The regional partners will be key in moving forward, and Pakistan’s support will be vital in this, he said, adding that it would help exercise moderate influence on the Taliban.

The UK through giving aid to Afghanistan wanted to prevent the collapse of the economic and social fabric of the Afghan society, Raab said, adding that the British government was willing to help Afghanistan if the Taliban could guarantee a safe environment.

The government wouldn’t give money directly to the Taliban, but it will fund projects through the humanitarian groups working in Afghanistan. “But it all depends on how safe the environment is,” he said while responding to a question.

He further said that the aid given by the UK would also be used to support Pakistan deal with people fleeing Afghanistan. “We would not have got 15,000 people out without constructive dialogue with the Taliban,” the British top envoy responded.

He said that there was a need for a stronger consensus on basic issues which he identified as: more inclusive government, safe passage, no havens for terrorist outfits.

“It is in all sides’ interest to preserve regional stability,” Raab said. He added that it was important at this stage to judge the Taliban by these early, probably quite moderate, tests to see if they can deliver on their undertaking.

Pakistan on ‘red list’

The two FMs also held discussions on Pakistan’s inclusion in the UK’s red list, according to Qureshi. He said that a technical meeting will be held on Monday (September 6) to discuss the measures taken by Pakistan to get off the travel ‘red list’.

Dr Faisal Sultan will represent Pakistan in the meeting that will discuss measures to be taken by Pakistan to get into the amber list.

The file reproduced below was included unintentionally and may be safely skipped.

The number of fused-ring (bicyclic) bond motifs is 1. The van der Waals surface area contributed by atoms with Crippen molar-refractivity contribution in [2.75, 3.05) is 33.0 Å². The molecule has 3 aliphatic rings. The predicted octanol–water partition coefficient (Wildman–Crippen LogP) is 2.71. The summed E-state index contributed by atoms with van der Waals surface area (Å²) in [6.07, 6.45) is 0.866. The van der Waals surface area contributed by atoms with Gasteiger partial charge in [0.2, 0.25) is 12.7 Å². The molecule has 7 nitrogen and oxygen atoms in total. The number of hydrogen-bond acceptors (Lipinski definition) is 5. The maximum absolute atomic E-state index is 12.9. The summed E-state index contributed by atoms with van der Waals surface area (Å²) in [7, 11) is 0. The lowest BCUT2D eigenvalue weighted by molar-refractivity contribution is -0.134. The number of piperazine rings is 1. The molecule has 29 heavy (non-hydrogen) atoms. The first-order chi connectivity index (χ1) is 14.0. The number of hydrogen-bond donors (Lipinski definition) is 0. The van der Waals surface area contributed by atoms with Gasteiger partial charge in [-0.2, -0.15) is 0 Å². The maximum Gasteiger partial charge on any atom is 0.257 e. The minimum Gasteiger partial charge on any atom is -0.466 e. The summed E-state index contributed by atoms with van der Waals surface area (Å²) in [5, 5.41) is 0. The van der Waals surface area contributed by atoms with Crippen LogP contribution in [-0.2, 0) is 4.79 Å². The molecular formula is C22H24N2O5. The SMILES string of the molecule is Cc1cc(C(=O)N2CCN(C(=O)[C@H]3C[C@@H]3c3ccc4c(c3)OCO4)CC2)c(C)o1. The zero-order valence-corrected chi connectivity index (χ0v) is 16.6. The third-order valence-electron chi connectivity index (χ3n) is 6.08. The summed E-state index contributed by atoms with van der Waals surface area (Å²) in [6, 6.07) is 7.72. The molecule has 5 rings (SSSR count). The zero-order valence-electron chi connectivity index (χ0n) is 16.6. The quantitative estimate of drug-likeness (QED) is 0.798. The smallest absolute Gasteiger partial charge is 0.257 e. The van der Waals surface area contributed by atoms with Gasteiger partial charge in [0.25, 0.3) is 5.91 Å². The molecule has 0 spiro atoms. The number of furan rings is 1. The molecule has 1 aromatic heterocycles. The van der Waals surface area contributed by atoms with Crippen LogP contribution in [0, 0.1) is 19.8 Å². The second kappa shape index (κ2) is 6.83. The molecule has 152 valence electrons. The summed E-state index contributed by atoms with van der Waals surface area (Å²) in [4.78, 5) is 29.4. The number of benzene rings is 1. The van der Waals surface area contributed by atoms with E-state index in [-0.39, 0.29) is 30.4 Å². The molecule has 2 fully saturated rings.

Read more Panjshir braces for Taliban onslaught after negotiations fail

In a comment on the list, Raab said that he commended the efforts of the Pakistani government to curb the pandemic. He said the government based its decision on technical and scientific evidence that could be “contested”.

“We want to find a way through, no one wants Pakistan off the red list more than I do. We take these decisions at a technical level, I think the smart thing for us is to work together to enable that to happen soon,” Raab added.

Kashmir issue

Qureshi, in response to a question on Kashmir, said that he brought Raab’s attention to rights violations carried out by India in Kashmir, especially the snatching of Ali Jeelani’s body the Indian security forces. “The foreign secretary very clearly said that ‘opposition on Kashmir is known’, but that doesn’t stop us from raising human rights issues,” he added.

In his response, Raab said the UK urged both India and Pakistan to resolve the Kashmir issue through dialogue.

FATF list

Qureshi said he also informed Raab on “tremendous progress” made by Pakistan on the Financial Action Task Force (FATF) issue. He said the UK FM was asked to be supportive of the steps taken by Pakistan on the FATF issue, adding that concrete steps — legislative and administrative — taken by Pakistan were also recognised by the world.

Furthermore, Qureshi said he has also invited the foreign secretary to the Enhanced Strategic Dialogue (ESD) meeting to be held in Islamabad. He said the purpose of the ESD was to upgrade Pak-UK ties to a higher level.